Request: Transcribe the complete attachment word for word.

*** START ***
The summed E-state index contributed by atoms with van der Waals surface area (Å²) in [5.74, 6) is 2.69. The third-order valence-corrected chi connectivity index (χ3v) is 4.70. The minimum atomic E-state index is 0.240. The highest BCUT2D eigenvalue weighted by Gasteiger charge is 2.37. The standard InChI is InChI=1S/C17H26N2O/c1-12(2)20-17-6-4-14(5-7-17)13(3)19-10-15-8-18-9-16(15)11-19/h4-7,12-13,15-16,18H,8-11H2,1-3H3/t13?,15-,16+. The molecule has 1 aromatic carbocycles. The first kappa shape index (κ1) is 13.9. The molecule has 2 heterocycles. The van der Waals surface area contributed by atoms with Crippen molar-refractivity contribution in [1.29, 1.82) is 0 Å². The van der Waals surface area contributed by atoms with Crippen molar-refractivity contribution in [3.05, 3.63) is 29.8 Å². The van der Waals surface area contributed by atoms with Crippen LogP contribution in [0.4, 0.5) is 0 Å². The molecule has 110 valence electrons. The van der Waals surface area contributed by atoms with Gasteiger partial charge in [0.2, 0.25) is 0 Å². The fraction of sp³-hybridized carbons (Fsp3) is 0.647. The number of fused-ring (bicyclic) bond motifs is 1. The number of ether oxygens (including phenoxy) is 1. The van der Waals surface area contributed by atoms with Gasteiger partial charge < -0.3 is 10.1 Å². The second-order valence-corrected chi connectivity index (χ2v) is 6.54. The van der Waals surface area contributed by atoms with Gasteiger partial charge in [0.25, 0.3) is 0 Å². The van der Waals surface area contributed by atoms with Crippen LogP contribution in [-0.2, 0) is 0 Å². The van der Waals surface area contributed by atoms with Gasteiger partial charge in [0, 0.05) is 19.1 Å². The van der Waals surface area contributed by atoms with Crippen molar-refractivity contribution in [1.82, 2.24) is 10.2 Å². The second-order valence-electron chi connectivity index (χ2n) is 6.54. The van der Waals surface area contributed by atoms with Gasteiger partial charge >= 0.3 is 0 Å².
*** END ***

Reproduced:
The summed E-state index contributed by atoms with van der Waals surface area (Å²) in [5.74, 6) is 2.69. The third-order valence-corrected chi connectivity index (χ3v) is 4.70. The minimum atomic E-state index is 0.240. The highest BCUT2D eigenvalue weighted by Gasteiger charge is 2.37. The standard InChI is InChI=1S/C17H26N2O/c1-12(2)20-17-6-4-14(5-7-17)13(3)19-10-15-8-18-9-16(15)11-19/h4-7,12-13,15-16,18H,8-11H2,1-3H3/t13?,15-,16+. The molecule has 1 aromatic carbocycles. The first kappa shape index (κ1) is 13.9. The molecule has 2 heterocycles. The van der Waals surface area contributed by atoms with Crippen molar-refractivity contribution in [1.29, 1.82) is 0 Å². The van der Waals surface area contributed by atoms with Crippen molar-refractivity contribution in [3.05, 3.63) is 29.8 Å². The van der Waals surface area contributed by atoms with Crippen LogP contribution in [0.4, 0.5) is 0 Å². The molecule has 110 valence electrons. The van der Waals surface area contributed by atoms with Gasteiger partial charge in [0.2, 0.25) is 0 Å². The fraction of sp³-hybridized carbons (Fsp3) is 0.647. The number of fused-ring (bicyclic) bond motifs is 1. The number of ether oxygens (including phenoxy) is 1. The van der Waals surface area contributed by atoms with Gasteiger partial charge < -0.3 is 10.1 Å². The second-order valence-corrected chi connectivity index (χ2v) is 6.54. The van der Waals surface area contributed by atoms with Gasteiger partial charge in [0.25, 0.3) is 0 Å². The van der Waals surface area contributed by atoms with Crippen LogP contribution in [-0.2, 0) is 0 Å². The van der Waals surface area contributed by atoms with Gasteiger partial charge in [0, 0.05) is 19.1 Å². The van der Waals surface area contributed by atoms with Crippen molar-refractivity contribution in [1.82, 2.24) is 10.2 Å². The second-order valence-electron chi connectivity index (χ2n) is 6.54. The van der Waals surface area contributed by atoms with Gasteiger partial charge >= 0.3 is 0 Å².